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One of my goddaughters has anxiety, she's already taking medicine for it and even had ticks caused by anxiety until they adjusted her medication. They live a few states away and so while I visit as often as I can there will be some time between visits.

She loves my visits, but struggles after I leave. She will tell her mom she misses me and wants me to come back, and can end up in crying fits over missing me. It's bad enough that her mother has debated rather we should cut back on the visits due to how poorly she handles the next sever days after a visit.

This is not your traditional separation anxiety. She doesn't struggle too much with saying goodbye, and doesn't fit many of the diagnostic criteria for Separation Anxiety Disorder. Separating from me is fine, it's the next few days after where she tends to have meltdowns and struggles with my being gone and begging for me to come back to visit.

I'm looking for tips on how I can make my visits less disruptive for her, so she can adjust better after I leave.

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    Do you do FaceTime with her when you get home? What do you do to help her deal with it, so we don’t advise something you already have tried? Thanks.
    – anongoodnurse
    Jul 8 at 1:52

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Unfortunately, what happens after you leave is largely out of your hands and a question for the parents to write here. But maybe there are things you or the parents do (unknowingly) while you are there or after you have left that make it harder for your goddaughter? Have you adults talked about it and discussed ideas? There must be other things to try and test before deciding to not visit at all!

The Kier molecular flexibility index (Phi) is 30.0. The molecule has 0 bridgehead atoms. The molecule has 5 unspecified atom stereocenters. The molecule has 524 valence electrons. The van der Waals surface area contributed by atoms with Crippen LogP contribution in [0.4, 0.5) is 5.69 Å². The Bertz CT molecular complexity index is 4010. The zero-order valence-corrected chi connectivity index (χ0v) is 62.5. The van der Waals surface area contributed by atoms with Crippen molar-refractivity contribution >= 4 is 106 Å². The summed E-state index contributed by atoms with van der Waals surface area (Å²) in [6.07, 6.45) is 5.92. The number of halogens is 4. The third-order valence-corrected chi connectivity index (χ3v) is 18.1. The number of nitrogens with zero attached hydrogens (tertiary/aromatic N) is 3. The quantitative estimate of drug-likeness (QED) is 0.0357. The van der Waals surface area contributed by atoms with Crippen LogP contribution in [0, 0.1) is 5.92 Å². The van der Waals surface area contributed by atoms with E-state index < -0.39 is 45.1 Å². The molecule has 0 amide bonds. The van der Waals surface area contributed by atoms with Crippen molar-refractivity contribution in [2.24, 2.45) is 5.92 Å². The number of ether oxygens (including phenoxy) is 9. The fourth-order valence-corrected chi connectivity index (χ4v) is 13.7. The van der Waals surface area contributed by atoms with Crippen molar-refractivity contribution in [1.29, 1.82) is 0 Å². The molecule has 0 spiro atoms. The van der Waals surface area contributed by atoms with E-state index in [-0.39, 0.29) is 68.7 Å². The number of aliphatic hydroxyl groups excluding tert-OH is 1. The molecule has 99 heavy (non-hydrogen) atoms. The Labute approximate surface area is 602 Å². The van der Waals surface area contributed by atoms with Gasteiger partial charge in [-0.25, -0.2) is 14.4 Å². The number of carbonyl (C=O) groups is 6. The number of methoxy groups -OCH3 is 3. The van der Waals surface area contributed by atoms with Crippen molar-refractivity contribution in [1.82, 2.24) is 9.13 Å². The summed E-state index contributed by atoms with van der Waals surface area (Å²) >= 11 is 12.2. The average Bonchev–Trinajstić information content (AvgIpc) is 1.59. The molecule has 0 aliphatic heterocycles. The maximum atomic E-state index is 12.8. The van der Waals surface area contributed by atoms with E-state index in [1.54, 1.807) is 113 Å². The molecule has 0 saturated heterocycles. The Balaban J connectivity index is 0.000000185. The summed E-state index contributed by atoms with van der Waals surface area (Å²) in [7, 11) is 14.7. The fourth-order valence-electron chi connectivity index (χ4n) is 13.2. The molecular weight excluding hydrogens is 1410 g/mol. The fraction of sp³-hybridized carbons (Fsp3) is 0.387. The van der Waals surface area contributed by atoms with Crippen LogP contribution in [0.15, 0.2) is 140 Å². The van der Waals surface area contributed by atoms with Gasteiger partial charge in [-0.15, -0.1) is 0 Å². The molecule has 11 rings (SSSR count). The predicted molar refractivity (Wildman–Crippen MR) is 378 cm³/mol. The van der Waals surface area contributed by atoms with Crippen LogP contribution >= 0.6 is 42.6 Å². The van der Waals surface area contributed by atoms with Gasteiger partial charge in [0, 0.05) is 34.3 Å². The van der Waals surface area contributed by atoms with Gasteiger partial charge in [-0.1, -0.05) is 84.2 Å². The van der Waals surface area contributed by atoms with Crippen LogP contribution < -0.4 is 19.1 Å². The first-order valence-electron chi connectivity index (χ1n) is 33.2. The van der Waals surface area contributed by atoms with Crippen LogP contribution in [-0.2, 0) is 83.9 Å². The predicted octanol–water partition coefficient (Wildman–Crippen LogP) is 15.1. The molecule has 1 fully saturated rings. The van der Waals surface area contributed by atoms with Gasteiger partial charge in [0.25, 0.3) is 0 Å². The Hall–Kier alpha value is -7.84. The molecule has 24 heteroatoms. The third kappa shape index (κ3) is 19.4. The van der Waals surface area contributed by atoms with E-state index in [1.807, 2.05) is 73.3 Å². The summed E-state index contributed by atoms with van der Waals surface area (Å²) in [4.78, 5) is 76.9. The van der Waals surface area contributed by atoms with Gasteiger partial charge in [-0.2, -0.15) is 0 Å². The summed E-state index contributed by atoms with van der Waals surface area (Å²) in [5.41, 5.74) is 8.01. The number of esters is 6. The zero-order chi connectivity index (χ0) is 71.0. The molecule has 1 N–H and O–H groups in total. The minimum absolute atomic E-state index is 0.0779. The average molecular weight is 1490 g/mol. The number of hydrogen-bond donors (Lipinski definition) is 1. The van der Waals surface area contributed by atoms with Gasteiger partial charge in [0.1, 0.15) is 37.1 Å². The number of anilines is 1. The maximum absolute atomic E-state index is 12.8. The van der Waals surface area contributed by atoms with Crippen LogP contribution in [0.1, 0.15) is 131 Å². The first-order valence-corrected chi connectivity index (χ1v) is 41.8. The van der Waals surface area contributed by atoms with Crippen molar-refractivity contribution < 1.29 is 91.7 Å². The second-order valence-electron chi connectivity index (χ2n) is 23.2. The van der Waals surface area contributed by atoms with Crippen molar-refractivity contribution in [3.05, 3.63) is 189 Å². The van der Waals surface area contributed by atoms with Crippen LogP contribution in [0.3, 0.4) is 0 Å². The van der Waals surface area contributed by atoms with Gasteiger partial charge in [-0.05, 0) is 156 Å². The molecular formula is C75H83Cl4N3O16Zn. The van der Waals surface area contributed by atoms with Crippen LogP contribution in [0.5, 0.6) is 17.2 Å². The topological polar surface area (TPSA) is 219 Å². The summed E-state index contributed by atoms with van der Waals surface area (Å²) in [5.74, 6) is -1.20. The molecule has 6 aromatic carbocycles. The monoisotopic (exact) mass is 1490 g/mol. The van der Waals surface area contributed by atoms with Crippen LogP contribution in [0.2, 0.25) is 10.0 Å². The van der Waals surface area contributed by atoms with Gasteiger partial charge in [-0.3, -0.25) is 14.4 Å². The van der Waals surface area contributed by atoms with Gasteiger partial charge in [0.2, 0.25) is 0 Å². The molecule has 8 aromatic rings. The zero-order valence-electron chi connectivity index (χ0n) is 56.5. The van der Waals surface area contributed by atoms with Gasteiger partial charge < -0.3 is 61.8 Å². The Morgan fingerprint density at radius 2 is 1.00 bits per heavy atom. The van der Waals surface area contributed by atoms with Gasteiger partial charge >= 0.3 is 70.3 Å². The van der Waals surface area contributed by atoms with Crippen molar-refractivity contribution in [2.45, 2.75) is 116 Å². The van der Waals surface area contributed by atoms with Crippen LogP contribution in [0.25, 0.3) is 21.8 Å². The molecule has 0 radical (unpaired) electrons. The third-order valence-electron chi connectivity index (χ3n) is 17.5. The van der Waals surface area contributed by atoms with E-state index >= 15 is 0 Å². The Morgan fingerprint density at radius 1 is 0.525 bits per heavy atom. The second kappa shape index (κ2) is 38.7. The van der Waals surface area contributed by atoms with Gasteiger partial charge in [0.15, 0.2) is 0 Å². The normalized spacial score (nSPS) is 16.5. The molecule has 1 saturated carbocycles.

Here are a few ideas that you can be an active part of:

  • Prepare your goddaughter before you come and while you are there that you will have to leave again by e.g. talking about what you will do after the visit and also what she will do! If possible, follow up what she has done and show that you care even if you are not there.

  • Commiserate shortly (!) together (=see/anticipate her emotions, tell her about your emotions) but not during the day of farewell but rather during the first day of the visit when you talk about what happened since the last visit. End that short commiseration constructively by talking about how you two can stay in touch and/or what she can do when she feels sad: draw/build/make something for you, write you a letter/postcard etc. Maybe planning the next visit can help?

  • Related: Give her a small task to do or complete after you have left and follow up.

  • Related: Plan a small activity that you two can do remotely. Try it out while you visit. If talking/seeing each other online hurts too much: Asynchronous communication through letters, e-mail etc., to the rescue.

  • If possible, plan for her (family) to visit you. Farewells are usually so much easier mentally for the one leaving than the one staying behind.

  • Maybe you can suggest to the parents to make your visits a bit more normal, adult and boring rather than not visiting at all? Maybe you can visit and just be supportive of the parents, i.e. give them time with their daughter while you do the ground service?

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